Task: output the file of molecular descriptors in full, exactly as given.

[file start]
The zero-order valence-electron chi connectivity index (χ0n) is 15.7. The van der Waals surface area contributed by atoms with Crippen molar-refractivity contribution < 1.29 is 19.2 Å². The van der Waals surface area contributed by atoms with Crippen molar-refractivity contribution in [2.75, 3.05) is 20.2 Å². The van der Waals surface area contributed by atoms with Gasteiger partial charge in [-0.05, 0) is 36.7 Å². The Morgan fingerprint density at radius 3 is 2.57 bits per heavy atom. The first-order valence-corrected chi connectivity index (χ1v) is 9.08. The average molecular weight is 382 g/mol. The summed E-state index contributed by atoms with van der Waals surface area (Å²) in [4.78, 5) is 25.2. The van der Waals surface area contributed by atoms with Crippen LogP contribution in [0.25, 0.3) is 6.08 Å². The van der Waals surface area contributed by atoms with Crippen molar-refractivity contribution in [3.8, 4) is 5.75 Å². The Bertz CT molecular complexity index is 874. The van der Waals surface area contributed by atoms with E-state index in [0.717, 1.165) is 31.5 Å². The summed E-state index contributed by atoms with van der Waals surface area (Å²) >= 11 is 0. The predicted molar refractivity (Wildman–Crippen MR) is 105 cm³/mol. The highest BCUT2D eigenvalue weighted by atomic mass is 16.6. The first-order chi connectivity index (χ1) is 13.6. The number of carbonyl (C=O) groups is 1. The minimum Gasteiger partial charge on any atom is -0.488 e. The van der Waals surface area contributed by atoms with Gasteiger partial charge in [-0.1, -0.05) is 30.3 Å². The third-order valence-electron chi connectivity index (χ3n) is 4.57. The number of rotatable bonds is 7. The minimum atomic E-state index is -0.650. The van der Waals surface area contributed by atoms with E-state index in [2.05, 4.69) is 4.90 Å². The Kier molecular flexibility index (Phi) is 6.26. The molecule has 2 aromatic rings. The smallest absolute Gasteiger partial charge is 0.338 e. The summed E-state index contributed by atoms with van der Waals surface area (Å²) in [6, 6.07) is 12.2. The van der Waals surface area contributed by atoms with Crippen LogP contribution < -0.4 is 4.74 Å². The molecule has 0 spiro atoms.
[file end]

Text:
The zero-order valence-electron chi connectivity index (χ0n) is 15.7. The van der Waals surface area contributed by atoms with Crippen molar-refractivity contribution < 1.29 is 19.2 Å². The van der Waals surface area contributed by atoms with Crippen molar-refractivity contribution in [2.75, 3.05) is 20.2 Å². The van der Waals surface area contributed by atoms with Gasteiger partial charge in [-0.05, 0) is 36.7 Å². The Morgan fingerprint density at radius 3 is 2.57 bits per heavy atom. The first-order valence-corrected chi connectivity index (χ1v) is 9.08. The average molecular weight is 382 g/mol. The summed E-state index contributed by atoms with van der Waals surface area (Å²) in [4.78, 5) is 25.2. The van der Waals surface area contributed by atoms with Crippen LogP contribution in [0.25, 0.3) is 6.08 Å². The van der Waals surface area contributed by atoms with Crippen molar-refractivity contribution in [3.8, 4) is 5.75 Å². The Bertz CT molecular complexity index is 874. The van der Waals surface area contributed by atoms with E-state index in [0.717, 1.165) is 31.5 Å². The summed E-state index contributed by atoms with van der Waals surface area (Å²) >= 11 is 0. The predicted molar refractivity (Wildman–Crippen MR) is 105 cm³/mol. The highest BCUT2D eigenvalue weighted by atomic mass is 16.6. The first-order chi connectivity index (χ1) is 13.6. The number of carbonyl (C=O) groups is 1. The minimum Gasteiger partial charge on any atom is -0.488 e. The van der Waals surface area contributed by atoms with Gasteiger partial charge in [-0.1, -0.05) is 30.3 Å². The third-order valence-electron chi connectivity index (χ3n) is 4.57. The number of rotatable bonds is 7. The minimum atomic E-state index is -0.650. The van der Waals surface area contributed by atoms with E-state index in [2.05, 4.69) is 4.90 Å². The Kier molecular flexibility index (Phi) is 6.26. The molecule has 2 aromatic rings. The smallest absolute Gasteiger partial charge is 0.338 e. The summed E-state index contributed by atoms with van der Waals surface area (Å²) in [6, 6.07) is 12.2. The van der Waals surface area contributed by atoms with Crippen LogP contribution < -0.4 is 4.74 Å². The molecule has 0 spiro atoms.